Other ways of adding nitrogen to the field is through the aerial application of urea just before rain so it is watered down into the soil and won’t burn the plant. Another method is gassing the field, this usually occurs before planting or in the early stages of plant growth and involves adding liquid nitrogen (yes this time I do mean the really cold stuff) directly into the soil were it turn to gas and remains for the plants to use. A natural way of adding nitrogen is through crop rotation of legumes such as the refuge crop pigeon peas (see last post “Taking Refuge”), legumes naturally create there own nitrogen through a bacteria that lives on there roots, the nitrogen then remains in the soil after the plant is gone.
I hope this answers more questions about modern farming and if you have any more questions please comment.
Everyone takes refuge from something, just like I take refuge from the sun and heat by working nights the bugs take refuge from pesticides and GM cotton in a refuge crop such as pigeon peas. Refuge crops are crops that are not sprayed and provide a safe haven for both beneficial insects and pest insects such Helicoverpa, this forms part of Integrated Pest Management (IPM) program for cotton. So what is Helicoverpa and IMP and why do we need refuge crops?
Lets start with what Helicoverpa and IPM are, Helicoverpa is a moth that lays its eggs on the leaves of the cotton plant, the caterpillar then eats the leaves moving its way up the plant until the start to eat the cotton boll (the fruit of the plant which contains the cotton), the plant then discards the cotton boll and the yield suffers. An integrated pest management (IPM) program is a way to effectively control pests using a combination of controls such as biological, chemical and mechanical. Using a variety of controls prevents resistance building up and allows for more effective controls. So what does this have to do refuge crops?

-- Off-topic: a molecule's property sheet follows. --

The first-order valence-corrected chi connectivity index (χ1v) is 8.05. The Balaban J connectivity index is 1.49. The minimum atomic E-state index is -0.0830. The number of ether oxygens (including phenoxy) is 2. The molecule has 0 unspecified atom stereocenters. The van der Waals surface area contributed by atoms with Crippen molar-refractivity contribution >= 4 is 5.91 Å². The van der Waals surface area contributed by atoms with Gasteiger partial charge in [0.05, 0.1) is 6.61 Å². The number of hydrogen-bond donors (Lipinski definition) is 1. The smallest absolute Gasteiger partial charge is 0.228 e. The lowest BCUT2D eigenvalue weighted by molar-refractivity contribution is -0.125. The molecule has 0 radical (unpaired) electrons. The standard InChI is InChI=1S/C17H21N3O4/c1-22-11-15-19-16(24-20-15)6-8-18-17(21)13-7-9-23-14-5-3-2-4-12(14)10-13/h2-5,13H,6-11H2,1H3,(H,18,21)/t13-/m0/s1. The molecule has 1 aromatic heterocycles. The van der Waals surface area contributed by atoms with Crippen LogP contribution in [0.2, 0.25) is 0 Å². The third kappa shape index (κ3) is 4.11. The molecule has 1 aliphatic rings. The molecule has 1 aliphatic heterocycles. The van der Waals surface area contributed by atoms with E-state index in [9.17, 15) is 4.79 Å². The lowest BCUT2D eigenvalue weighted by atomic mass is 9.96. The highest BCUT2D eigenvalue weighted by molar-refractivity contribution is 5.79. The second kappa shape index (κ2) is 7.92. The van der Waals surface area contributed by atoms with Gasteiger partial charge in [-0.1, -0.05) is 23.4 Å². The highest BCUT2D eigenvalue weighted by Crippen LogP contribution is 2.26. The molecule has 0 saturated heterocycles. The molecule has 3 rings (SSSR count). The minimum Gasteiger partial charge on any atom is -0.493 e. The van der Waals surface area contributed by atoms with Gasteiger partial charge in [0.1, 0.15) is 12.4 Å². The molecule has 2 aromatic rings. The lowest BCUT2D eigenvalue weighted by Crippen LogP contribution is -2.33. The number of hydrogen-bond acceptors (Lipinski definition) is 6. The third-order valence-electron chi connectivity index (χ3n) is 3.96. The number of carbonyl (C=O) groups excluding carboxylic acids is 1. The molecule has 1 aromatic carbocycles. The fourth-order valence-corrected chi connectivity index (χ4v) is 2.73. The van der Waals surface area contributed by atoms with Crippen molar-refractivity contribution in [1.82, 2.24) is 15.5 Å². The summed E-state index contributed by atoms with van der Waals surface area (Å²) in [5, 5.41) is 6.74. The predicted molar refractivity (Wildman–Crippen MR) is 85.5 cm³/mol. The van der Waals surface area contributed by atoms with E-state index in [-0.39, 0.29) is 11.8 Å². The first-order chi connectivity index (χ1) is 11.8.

With the introduction of GM cotton we have been able to reduce the use of pesticides by over 80% because the cotton plant has had a gene spiced into it that gives it a natural resistance to Helicoverpa. If the only control method used is the GM cotton than the Helicoverpa will build up resistance and it won’t be as effective, the same goes if only GM and pesticides are used, the resistance will build up to quickly. So if we allow populations of Helicoverpa to live in refuge crop unaffected by pesticides and GM they will mix and breed with resistant Helicoverpa and help to lower the overall level of resistance in the species, allowing our methods of control to work for a longer period of time.
I hope this helps to explain more about what we do and why GM is benefiting farmers. If you have any questions feel free to comment.